Mars rover update
New evidence for water in Mars's past and more discoveries of intriguing rocks mark the twin rovers' extended missions so far.
August 18, 2004; updated August 19
Mission scientists report that while the twin Mars rovers, Spirit and Opportunity, are starting to show some wear and tear after weathering more than 8 months on the Red Planet, they continue to return exciting data to Earth. The initial 3-month mission for each rover was completed successfully in April, and the extended missions are a boon that investigators hope will last through the martian winter.
Spirit, plagued by a bum wheel, has been driving on five of its six wheels except on the most difficult terrain. Having traveled more than 3 kilometers from its landing site, Spirit currently is positioned at an outcrop named Clovis inside the Columbia Hills. Preliminary images and data indicate the area contains rocks that were altered by water sometime in Mars's past.
Compared to basalt from within the crater, Clovis contains a greater concentration of water-soluble elements, including sulfur, chlorine, and bromine. "This is the most compelling — most powerful — evidence [for water] that we have seen in the rocks at Gusev," said Steve Squyres of Cornell University and principal investigator for the science instruments on both rovers. "So far, we have intriguing clues hinting that this rock Clovis has interacted with liquid water. We still need to understand the nature of that interaction."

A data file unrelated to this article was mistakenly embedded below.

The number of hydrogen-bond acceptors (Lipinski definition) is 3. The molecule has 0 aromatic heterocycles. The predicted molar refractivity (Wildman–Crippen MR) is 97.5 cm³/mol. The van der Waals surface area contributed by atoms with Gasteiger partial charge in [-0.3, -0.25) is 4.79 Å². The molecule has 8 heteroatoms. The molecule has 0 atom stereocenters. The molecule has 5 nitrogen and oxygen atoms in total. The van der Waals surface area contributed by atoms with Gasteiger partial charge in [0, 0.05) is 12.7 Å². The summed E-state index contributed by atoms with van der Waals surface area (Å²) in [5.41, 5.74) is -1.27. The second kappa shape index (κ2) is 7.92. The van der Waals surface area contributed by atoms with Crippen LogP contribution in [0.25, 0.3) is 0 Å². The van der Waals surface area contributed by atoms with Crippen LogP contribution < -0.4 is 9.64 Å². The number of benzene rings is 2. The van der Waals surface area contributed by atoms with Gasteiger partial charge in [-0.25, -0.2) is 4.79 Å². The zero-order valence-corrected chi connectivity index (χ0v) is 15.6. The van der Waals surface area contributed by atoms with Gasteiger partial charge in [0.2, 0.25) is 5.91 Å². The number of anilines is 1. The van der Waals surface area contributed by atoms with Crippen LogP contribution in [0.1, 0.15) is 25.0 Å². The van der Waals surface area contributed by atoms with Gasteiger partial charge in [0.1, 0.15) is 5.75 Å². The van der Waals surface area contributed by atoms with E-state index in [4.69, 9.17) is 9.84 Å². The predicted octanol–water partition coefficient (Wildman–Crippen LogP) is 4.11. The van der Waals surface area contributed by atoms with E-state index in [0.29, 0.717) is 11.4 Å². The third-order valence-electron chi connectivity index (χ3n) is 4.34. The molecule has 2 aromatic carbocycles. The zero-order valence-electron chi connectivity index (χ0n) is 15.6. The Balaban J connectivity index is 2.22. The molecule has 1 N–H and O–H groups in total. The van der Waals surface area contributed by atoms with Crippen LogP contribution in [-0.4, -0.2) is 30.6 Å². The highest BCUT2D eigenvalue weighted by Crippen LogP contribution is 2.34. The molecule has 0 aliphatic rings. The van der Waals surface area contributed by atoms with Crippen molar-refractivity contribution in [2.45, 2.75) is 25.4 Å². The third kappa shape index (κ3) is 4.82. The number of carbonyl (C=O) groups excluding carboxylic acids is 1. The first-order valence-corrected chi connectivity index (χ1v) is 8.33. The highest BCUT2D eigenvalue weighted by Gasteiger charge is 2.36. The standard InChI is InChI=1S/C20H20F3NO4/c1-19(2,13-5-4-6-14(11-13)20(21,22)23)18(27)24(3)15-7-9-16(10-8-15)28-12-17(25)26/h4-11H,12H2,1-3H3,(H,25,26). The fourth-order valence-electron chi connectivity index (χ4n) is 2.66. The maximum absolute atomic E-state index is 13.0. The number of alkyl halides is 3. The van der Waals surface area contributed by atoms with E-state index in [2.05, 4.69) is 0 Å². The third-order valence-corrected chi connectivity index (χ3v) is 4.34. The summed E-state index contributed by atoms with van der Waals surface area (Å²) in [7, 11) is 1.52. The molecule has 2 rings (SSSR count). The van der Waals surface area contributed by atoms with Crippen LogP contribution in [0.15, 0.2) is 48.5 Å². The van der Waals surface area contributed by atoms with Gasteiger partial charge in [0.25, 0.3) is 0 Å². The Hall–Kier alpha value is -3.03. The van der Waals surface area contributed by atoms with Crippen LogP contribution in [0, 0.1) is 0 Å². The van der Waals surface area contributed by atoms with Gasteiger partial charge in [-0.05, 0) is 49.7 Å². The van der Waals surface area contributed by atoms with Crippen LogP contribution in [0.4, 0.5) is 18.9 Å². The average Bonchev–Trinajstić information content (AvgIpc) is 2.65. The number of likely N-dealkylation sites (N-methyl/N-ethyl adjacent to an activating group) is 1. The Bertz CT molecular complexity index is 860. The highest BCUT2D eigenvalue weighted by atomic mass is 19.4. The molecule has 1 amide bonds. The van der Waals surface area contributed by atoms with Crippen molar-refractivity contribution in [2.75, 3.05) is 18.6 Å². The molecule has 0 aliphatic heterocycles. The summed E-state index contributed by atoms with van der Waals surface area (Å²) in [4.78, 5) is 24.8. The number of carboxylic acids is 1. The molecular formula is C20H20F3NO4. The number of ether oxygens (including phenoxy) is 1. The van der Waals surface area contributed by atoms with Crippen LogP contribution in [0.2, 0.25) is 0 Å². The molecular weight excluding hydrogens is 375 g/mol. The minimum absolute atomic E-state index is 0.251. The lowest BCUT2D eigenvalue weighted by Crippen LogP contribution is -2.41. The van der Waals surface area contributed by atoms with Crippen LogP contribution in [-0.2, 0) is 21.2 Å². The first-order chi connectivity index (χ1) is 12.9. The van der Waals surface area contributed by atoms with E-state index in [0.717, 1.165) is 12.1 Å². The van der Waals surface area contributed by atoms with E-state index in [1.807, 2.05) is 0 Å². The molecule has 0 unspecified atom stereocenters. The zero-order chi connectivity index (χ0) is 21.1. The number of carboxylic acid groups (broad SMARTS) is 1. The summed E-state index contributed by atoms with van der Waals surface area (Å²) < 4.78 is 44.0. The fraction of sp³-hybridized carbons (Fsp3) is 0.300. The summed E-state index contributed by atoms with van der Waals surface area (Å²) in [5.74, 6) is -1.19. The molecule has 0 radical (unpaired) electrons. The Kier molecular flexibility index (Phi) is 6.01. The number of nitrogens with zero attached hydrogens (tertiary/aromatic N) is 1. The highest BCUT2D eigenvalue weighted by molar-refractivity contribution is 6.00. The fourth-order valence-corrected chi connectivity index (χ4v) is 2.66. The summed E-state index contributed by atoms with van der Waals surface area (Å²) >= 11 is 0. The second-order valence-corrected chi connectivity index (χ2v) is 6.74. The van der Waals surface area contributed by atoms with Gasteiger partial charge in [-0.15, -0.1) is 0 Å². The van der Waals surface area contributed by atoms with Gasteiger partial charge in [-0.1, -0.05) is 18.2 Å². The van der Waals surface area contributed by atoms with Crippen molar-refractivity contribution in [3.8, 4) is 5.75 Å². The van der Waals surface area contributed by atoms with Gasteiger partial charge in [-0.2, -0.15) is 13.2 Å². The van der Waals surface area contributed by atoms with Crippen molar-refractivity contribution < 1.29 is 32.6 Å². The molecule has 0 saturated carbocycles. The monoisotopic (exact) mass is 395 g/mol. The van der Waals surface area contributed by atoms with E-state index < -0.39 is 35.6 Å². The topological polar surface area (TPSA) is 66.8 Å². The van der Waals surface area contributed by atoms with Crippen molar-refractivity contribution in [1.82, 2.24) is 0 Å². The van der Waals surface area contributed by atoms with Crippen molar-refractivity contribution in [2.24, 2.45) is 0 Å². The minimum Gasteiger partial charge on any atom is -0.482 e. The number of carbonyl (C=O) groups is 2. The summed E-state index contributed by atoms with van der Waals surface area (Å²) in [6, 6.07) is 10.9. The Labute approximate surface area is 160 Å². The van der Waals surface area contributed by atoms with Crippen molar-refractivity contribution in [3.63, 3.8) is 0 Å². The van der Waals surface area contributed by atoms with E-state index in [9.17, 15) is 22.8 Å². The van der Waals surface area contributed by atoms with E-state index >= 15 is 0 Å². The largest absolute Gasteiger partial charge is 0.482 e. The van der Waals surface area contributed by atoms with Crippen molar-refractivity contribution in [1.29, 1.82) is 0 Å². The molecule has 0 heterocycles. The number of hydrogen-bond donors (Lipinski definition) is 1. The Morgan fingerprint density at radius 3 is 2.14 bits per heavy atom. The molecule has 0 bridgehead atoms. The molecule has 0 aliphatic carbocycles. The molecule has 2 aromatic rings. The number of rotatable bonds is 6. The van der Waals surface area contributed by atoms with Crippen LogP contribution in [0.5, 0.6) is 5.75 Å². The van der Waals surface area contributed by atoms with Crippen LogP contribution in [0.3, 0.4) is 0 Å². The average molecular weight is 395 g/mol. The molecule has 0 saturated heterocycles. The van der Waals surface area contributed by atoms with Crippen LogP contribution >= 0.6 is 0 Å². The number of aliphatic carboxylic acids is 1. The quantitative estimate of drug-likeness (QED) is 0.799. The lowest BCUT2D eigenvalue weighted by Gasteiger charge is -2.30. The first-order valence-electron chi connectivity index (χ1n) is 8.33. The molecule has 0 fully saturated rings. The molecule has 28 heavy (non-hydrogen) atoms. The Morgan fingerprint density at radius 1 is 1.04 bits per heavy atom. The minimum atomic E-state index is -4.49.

At Meridiani Planum, Opportunity has been driving carefully into Endurance Crater. During its descent, the rover took detailed measurements of progressively older rocks in the stratigraphy. The samples showed that while the amount of sulfur and magnesium in the rocks declines slightly, the amount of chlorine present rises dramatically. While the samples indicate the rocks have basically the same general chemistry, the layers probably were deposited there under different conditions.
Also deep in the crater, at Axel Heiberg outcrop, scientists are investigating what appear to be variations of the now-familiar "blueberry." Red instead of blue-gray and coarse instead of smooth, the newly identified "popcorn" rocks also vary in size unlike the blueberries. In some cases, spherules contain a mixture of both red and blue particles. While a number of hypotheses have been suggested, the exact origin of these concretions remains a mystery. Says Zoe Learner, a science team collaborator from Cornell, "even though we've driven away [from the area], we're definitely going to look at this data a lot more carefully."
So while scientists continue to puzzle over new data and piece together Mars's history, the rovers ramble on. After it concludes its investigation of Clovis, Spirit will be headed uphill toward some layered bedrock. Opportunity may linger at the base of Endurance crater to probe the edge of a dune field, but only if mission planners deem it safe. The rover also will investigate a very unusual-looking, lumpy rock on its way out. If the solar-powered batteries on each rover can withstand progressively lower Sun angles as winter advances on Mars, we can expect more exciting discoveries — and questions — to come.